Palestinian festival celebrates films about life under Israeli occupation | Arts and culture
Ramallah, Occupied West Bank – The curtains have been raised on the eighth edition of the Palestinian Film Festival, with the final screening of the winning films focusing on life under Israeli occupation and in exile which took place earlier this week in the West Bank city of Ramallah. busy.
The Palestine Cinema Days film festival which celebrates Palestinian filmmakers and films focused on Palestine, which have received significant monetary prizes, with the top prize of $ 10,000 being awarded for film production.
A short film, Siri Miri, which means “to and fro” in Arabic, received $ 3,000 and a feature documentary, Little Palestine: Diary of Siege, $ 5,000, in the Sunbird Awards competition.
At least 2,000 people attended over the six-day festival, with screenings in the cities of Ramallah, Jerusalem, Bethlehem, the Gaza Strip and Haifa, where some 60 different independent Arab and international dramas, documentaries and short films were shown. been presented.
Viewers were caught in a whirlwind of emotions; they finished the first – a six-minute short – with laughs, and the second, a documentary, with non-stop tears and an air of devastation.
While presenting two very different aspects of Palestinian reality, the films overlap in the emotions they describe and evoke, of being locked up.
Siri Miri, by 23-year-old director Luay Awwad reflects the dark humor of life under Israeli military occupation.
Two young men, who are struggling to find something to entertain themselves, ask Siri from the iPhone for suggestions. Presented with a list of activities one would normally be able to do, such as “going on a road trip”, the two friends find themselves unable to make any of the suggestions.
“Young people will be able to identify themselves”
It ends with Siri’s suggestion, “go to the beach,” after which viewers are presented with a photo of their car blocked by the Israeli separation wall in Bethlehem. “Siri, baby, we live in Palestine!” One of the young people replies, to which Siri says, “Did you mean Pakistan?” – a response common to many Palestinians, which made viewers laugh.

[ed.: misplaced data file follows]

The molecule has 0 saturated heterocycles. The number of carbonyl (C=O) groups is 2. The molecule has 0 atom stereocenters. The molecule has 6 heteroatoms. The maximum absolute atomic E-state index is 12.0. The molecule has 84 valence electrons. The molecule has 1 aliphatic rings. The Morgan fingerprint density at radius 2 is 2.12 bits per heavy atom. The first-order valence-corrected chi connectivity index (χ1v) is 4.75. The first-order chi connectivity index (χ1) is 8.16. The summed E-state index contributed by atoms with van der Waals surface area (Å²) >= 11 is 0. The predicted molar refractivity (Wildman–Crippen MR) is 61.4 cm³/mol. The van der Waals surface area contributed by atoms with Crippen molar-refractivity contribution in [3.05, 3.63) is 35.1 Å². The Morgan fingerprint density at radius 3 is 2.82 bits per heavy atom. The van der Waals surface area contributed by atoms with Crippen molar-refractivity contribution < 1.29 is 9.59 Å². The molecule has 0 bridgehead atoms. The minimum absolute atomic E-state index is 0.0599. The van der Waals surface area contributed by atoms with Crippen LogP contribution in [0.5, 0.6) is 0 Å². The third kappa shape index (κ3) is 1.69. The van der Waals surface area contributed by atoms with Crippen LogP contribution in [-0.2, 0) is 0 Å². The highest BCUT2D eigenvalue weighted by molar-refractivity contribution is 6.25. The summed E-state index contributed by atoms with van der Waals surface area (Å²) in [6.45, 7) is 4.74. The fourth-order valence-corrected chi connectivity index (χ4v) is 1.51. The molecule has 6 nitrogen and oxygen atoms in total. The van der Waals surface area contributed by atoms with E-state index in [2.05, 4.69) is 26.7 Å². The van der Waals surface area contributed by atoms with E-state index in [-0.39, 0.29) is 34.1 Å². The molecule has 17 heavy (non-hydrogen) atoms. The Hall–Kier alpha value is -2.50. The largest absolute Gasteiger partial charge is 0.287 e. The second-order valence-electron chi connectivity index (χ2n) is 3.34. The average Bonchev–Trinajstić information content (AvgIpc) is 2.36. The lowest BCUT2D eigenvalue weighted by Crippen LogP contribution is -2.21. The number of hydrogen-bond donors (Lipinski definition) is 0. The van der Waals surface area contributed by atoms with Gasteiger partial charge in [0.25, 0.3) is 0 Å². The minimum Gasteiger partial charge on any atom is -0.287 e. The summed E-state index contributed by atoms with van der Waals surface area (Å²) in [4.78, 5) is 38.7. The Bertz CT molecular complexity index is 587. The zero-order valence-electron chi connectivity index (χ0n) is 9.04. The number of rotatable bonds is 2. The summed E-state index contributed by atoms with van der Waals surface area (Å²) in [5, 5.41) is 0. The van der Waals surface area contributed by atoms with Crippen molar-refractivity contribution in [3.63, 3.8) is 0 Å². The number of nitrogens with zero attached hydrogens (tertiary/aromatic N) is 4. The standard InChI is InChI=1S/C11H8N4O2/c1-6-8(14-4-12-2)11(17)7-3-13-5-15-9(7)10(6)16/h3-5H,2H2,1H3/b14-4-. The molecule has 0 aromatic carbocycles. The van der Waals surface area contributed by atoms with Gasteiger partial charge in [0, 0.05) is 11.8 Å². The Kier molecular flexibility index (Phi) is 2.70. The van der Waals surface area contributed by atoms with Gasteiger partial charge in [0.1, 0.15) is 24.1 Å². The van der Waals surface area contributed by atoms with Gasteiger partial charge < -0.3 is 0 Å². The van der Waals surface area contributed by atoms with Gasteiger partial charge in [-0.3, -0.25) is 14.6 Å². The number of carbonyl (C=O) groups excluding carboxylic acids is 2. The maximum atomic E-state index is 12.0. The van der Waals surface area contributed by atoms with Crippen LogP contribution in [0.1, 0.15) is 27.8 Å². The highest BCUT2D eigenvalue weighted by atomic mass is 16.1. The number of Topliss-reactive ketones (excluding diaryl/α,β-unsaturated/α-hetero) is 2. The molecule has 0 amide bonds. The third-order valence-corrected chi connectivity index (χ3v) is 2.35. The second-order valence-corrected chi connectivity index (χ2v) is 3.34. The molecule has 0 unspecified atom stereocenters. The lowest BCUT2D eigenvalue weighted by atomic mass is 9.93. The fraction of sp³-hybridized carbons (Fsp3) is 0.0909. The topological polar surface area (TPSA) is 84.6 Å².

Awwad, from the small town of Beit Sahour in Bethlehem, said this film shot in Palestine is the first he has ever made, and that he produced it during his second year as a university student. in Bethlehem.
âThis film is the closest thing to me; I have suffered from this problem since I was a teenager and started going out in the city. I’m going to be 24 and I’m still suffering from the same problem – when someone really wants to switch off and have fun, there’s nothing they can do, âAwwad told Al Jazeera.
“I think a lot of young people will be able to relate,” he continued, adding that he did not expect to win. “I think the judges really got to understand how the film comes from a deep place, from the spirit of the youth here.”
Awwad said he hopes to buy his own camera with the $ 3,000 so he can make films. âI feel like the film festival really enjoys supporting young people and emerging people – the award means a lot to me.
The second film screened Wednesday: Little Palestine: Diary of Siege was directed by Palestinian refugee Abdullah Khatib. The documentary tells the painful daily reality during the Syrian government’s siege on the Palestinian refugee camp of Yarmouk in Syria between 2011 and 2015. It tells the story of famine and bombing, and of being doubly displaced, first from Palestine then from Syria.
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Hanna Atallah, artistic director of the film festival, told Al Jazeera that the festival is proud to be able to award such awards to films focused on Palestine.
âWe don’t have a local fund for film production, and there are no specialized institutions to support young people who are just starting their journey here, making their first films,â Atallah said. âAt least we now have a production award for Palestinian filmmakers in their country. “
The third and largest prize – a production award of $ 10,000 – is intended to help filmmakers get their scripts through filming, post-production and distribution.
The money for the price of the production comes from tickets sold for the Palestine Cinema Days festival, Atallah said.
“Everyone in the audience who bought tickets is a producer in this movie, and it came from the idea of ââhelping each other, cooperating and raising money for someone who has a movie. and wants to produce it, âhe explained.
The winner of the production award, Amman-based filmmaker Dina Naser, said she feels very grateful. “It’s kind of a seed fund for me to be able to finish the movie.”
She told Al Jazeera that the award was particularly moving for her because, like millions of other Palestinian refugees settled in Jordan and stranded by Israel, Naser, 40, was never able to visit her.
âThis is an award given by the most important place in my life – Palestine, but which I am forbidden to visit,â Naser said.